Gender was also found to be another significant factor from studies in Brazil.[20] Females usually live longer than men, causing more tooth loss to happen among women and more women wear dentures (and for longer periods) than men. Hence, women have higher chance of getting inflammatory papillary hyperplasia. Oral mucosa of women is more susceptible to hyperplastic change than that of men due to postmenopausal changes to the oral mucosa,

Diagnosis[edit]

Classification[edit]

This has been generally based on the clinical appearance of the inflamed mucosa seen under maxillary complete dentures. The classification of Newton (1962) has been the most widely used. He proposed three types: (1) Pinpoint hyperaemic foci, (2) Diffuse hyperaemia of denture-supporting tissues, and (3) Papillary hyperplasia. Budtz-Jorgensen & Bertram (1970) used different terminology for the same changes: (1) Simple localized inflammation, (2) Simple diffuse (generalized) inflammation, and (3) Granular inflammation. Bergendal (1982) included only diffuse and papillary varieties and referred to atrophic or hyperplastic denture stomatitis.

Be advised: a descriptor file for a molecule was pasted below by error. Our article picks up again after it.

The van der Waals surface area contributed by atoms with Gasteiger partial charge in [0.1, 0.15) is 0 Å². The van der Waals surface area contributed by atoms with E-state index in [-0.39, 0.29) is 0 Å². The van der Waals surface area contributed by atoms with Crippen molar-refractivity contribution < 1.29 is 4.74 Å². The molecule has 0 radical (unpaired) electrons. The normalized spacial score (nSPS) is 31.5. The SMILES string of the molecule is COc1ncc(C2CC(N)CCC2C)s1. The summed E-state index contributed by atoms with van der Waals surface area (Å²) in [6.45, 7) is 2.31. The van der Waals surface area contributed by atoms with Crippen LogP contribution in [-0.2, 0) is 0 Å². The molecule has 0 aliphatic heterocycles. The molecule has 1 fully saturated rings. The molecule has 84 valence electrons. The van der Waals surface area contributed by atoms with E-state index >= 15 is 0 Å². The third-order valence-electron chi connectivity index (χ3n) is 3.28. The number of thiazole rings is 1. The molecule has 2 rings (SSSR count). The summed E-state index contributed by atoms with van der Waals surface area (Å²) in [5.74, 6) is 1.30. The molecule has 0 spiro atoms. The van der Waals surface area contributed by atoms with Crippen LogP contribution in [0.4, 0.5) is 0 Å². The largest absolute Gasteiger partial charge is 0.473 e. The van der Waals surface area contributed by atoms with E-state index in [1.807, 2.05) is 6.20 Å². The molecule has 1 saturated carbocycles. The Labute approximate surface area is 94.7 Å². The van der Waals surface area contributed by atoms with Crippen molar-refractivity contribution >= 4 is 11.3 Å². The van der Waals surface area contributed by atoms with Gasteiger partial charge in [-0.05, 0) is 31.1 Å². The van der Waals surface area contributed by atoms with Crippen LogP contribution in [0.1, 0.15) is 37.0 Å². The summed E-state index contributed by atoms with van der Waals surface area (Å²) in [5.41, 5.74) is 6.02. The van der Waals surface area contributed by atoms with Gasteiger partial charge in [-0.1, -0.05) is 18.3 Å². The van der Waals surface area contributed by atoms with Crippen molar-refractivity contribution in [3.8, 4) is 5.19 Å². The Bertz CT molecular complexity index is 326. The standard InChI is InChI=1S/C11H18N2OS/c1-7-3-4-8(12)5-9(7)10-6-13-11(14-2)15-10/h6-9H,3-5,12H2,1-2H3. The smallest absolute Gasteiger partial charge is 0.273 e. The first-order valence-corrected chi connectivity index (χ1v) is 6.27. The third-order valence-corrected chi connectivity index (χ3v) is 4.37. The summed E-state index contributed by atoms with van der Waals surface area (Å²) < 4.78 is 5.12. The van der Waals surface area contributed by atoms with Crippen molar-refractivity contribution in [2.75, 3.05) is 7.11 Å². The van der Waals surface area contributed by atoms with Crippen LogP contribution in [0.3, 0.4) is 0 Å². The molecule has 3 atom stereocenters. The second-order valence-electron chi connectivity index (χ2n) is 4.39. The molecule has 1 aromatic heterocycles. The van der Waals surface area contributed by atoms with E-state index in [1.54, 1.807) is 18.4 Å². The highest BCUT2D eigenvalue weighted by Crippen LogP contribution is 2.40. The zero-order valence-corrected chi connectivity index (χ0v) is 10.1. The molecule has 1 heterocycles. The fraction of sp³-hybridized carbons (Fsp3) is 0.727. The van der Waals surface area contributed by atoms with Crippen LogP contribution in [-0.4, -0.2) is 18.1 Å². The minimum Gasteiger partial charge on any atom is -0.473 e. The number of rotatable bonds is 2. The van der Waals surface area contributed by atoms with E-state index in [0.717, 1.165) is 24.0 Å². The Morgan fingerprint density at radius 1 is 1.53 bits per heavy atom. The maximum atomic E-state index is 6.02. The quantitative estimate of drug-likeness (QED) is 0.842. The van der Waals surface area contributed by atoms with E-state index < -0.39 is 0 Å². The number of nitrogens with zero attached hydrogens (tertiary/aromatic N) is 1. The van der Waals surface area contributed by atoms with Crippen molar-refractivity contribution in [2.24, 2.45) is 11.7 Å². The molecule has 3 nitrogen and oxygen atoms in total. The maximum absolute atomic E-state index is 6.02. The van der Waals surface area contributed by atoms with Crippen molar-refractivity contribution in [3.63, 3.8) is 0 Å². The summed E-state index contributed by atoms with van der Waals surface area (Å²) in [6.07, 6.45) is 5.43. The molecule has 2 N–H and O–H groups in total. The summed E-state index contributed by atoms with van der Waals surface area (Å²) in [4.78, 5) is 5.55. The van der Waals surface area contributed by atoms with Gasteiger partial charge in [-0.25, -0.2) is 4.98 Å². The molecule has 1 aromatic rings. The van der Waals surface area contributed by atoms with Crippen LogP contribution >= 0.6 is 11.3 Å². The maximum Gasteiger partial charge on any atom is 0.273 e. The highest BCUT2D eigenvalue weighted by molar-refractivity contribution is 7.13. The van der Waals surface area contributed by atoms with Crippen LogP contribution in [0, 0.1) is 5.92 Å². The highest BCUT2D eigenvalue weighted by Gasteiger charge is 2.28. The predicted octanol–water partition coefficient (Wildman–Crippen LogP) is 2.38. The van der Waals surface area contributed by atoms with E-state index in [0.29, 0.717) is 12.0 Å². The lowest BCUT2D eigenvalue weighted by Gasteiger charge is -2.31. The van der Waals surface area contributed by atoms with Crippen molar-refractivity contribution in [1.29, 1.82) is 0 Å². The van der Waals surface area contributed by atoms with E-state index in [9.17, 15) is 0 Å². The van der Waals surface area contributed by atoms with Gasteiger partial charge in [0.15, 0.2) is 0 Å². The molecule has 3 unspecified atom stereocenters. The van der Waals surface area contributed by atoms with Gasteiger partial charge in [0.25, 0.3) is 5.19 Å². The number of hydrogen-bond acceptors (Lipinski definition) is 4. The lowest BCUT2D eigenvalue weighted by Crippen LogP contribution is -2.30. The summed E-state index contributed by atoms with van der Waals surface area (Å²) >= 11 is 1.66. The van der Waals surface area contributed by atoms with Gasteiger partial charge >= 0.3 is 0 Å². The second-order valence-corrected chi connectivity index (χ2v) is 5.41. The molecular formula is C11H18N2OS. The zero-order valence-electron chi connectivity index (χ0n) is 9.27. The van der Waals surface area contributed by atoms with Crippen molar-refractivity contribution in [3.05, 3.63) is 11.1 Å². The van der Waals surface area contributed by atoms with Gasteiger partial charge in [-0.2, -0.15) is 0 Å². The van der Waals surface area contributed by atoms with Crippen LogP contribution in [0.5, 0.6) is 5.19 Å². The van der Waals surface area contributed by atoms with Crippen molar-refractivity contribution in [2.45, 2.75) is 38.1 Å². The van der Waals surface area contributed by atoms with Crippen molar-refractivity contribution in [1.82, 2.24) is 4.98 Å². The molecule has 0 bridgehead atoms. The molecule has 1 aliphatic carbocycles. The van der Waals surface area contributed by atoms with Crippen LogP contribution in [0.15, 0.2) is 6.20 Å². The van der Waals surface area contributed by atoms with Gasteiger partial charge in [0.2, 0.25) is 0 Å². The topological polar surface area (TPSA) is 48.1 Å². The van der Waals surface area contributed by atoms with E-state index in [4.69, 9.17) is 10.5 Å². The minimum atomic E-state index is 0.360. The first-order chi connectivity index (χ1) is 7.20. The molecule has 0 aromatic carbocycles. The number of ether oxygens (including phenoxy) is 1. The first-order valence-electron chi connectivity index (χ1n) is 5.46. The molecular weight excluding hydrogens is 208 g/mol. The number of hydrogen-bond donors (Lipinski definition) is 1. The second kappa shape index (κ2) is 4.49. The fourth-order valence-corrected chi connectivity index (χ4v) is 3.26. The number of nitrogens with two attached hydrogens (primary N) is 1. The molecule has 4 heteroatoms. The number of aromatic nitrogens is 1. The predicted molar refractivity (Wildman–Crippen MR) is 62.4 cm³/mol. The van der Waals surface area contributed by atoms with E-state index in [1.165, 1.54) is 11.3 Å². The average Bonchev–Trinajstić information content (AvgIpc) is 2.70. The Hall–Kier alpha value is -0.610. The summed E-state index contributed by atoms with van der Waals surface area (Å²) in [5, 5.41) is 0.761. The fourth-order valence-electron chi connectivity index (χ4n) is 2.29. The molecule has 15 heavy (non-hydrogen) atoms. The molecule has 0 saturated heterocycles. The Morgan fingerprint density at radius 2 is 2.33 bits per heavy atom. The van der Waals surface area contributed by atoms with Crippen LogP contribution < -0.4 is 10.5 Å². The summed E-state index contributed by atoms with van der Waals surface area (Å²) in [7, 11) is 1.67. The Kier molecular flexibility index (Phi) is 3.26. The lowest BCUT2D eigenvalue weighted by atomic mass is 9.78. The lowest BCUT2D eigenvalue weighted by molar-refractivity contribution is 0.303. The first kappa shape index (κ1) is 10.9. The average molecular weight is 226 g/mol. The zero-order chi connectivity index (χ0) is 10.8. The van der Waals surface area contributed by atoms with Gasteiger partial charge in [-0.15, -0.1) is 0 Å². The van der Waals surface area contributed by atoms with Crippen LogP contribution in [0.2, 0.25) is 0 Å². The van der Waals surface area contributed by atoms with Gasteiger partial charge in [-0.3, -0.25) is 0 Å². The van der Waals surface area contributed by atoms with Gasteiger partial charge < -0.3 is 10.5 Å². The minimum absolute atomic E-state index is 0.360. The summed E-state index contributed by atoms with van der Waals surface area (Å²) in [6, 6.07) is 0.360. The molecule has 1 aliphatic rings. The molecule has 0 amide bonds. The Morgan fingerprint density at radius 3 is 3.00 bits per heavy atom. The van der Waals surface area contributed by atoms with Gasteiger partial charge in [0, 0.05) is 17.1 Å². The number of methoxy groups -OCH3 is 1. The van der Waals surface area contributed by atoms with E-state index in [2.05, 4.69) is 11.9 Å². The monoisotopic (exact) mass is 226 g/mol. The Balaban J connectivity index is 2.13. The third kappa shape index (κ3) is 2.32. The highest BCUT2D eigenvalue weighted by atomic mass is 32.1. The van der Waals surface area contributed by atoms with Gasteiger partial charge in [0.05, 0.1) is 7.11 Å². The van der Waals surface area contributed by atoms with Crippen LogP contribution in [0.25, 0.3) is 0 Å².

Inflammatory papillary hyperplasia is a hyperplasia (overgrowth) of soft tissue, usually beneath a denture. It is associated with poor denture hygiene, denture overuse, and ill-fitting dentures.

It is a closely related condition to inflammatory fibrous hyperplasia (epulis fissuratum), but the appearance and location differs.[21]

Histopathology[edit]

Epithelium is able to grow into the subjacent connective tissue in response to chronic inflammation.[22][8] Mild trauma, and constant irritation to the oral mucosa histologically manifests as acanthosis and hyperparakeratosis. This defensive thickening is a primary function of epithelium.

Histopathologically, numerous papillary projections are usually covered by hyperplastic stratified squamous epithelium with or without chronic inflammation.[23] Pseudoepitheliomatous appearance can be seen In advanced cases, this hyperplasia is pseudoepitheliomatous in appearance.[24]